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The best sewing machine for sail making

If you're going to make your own sails, the first thing you'll need is a good sewing machine. The type of material you'll be working with and its use determines what type of sewing machine you'll need. Get yourself a quality sewing machine that does a good, zigzag triple-stitch in multilayered polyester and rest assured that your sails will hold against the elements.

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Everyone is familiar with the Singer brand name; it's virtually synonymous with sewing machines. In fact, this is one of the best reasons to use one. Not only are you assured of industry standard quality, but also should the machine need refurbishing, then acquiring parts or a repair expert won't be a hassle. The machine to look for is a commercial-grade HD-110 Heavy Duty. Obviously, the Singer isn't the only way to go. There are plenty of good, brand name machines out there, such as, Pfaff's 300 Series, Elna's Supermatic and Viking's Model 21.


The biggest reason a regular, domestic sewing machine won't work well is the material with which you're working. Polythene terephthalate sailcloth, commonly known by the brand name Dacron, is light enough that a common machine can stitch through it without slipping, but not when multiple layers are being put through. Generally, sailcloth is made of at least four layers of cloth, sometimes ten. To handle this much material, it's best to use a commercial-grade machine. Another reason to use a commercial-grade machine is the type of stitch you'll be relying on, namely the zigzag triple-stitch. It's not a complex stitch. Yet with the strain the wind applies to the sailcloth, it's best to have the securest stitches possible. Moreover, the commercial-grade machines are of much better quality than the plastic junk now found in the department stores or on eBay.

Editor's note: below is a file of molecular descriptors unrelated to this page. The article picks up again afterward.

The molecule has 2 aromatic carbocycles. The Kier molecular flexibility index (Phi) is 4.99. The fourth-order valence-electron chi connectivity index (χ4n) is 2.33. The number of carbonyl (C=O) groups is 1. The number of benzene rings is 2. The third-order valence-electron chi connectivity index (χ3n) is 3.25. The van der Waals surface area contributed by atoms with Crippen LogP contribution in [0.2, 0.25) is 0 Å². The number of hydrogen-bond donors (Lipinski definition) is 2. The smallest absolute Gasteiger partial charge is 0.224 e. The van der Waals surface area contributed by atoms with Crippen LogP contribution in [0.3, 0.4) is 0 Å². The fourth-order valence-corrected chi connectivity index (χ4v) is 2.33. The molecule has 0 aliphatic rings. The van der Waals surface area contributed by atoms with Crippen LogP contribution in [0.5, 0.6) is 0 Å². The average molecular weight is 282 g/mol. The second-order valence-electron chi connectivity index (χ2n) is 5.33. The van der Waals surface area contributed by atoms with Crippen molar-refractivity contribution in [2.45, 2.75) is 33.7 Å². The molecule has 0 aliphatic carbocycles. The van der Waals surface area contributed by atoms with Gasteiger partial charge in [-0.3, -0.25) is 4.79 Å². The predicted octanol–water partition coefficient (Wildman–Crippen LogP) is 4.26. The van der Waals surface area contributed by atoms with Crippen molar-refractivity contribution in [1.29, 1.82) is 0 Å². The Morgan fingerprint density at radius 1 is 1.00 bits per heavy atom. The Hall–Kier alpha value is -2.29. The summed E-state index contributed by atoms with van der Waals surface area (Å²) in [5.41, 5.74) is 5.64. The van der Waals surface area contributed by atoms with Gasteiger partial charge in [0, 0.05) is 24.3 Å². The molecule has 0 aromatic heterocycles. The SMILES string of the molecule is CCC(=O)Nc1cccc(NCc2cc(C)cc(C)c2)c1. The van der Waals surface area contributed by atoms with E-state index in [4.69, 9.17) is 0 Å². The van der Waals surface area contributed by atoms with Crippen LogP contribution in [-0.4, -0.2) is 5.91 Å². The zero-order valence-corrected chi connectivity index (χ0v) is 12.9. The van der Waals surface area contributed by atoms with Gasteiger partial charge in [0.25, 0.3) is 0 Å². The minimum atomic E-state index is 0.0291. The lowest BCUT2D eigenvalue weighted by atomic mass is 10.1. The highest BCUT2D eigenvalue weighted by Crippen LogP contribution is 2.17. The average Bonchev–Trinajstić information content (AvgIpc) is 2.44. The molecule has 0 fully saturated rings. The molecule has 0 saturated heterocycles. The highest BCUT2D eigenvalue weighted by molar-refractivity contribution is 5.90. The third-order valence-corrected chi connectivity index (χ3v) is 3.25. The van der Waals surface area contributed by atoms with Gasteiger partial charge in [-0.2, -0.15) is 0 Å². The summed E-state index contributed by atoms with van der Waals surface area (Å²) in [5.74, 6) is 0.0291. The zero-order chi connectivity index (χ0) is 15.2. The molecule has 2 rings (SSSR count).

Where to get one

It's possible to sew sails by hand, obviously. The Phoenicians and Vikings didn't need sewing machines to get themselves to the New World. On the other hand, their sailors, much like today, relied on sailmakers, experts of the craft. Your pursuits are probably a bit more humble. Get a machine and get the right one for the job. Do some poking around. Investigate. The best thing to do, really, is to find a local shop that does a lot of trade in sewing machines. Chances are that their staff will be knowledgeable and that they will have a wide variety of used machines to choose from within a manageable price range.

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About the Author

Christopher Lapinel blogs for the Johnson Attorney's Group. He also writes his own blog at Lapinel holds an MLitt in creative writing from the University of St. Andrews and taught English composition at LaGuardia Community College.

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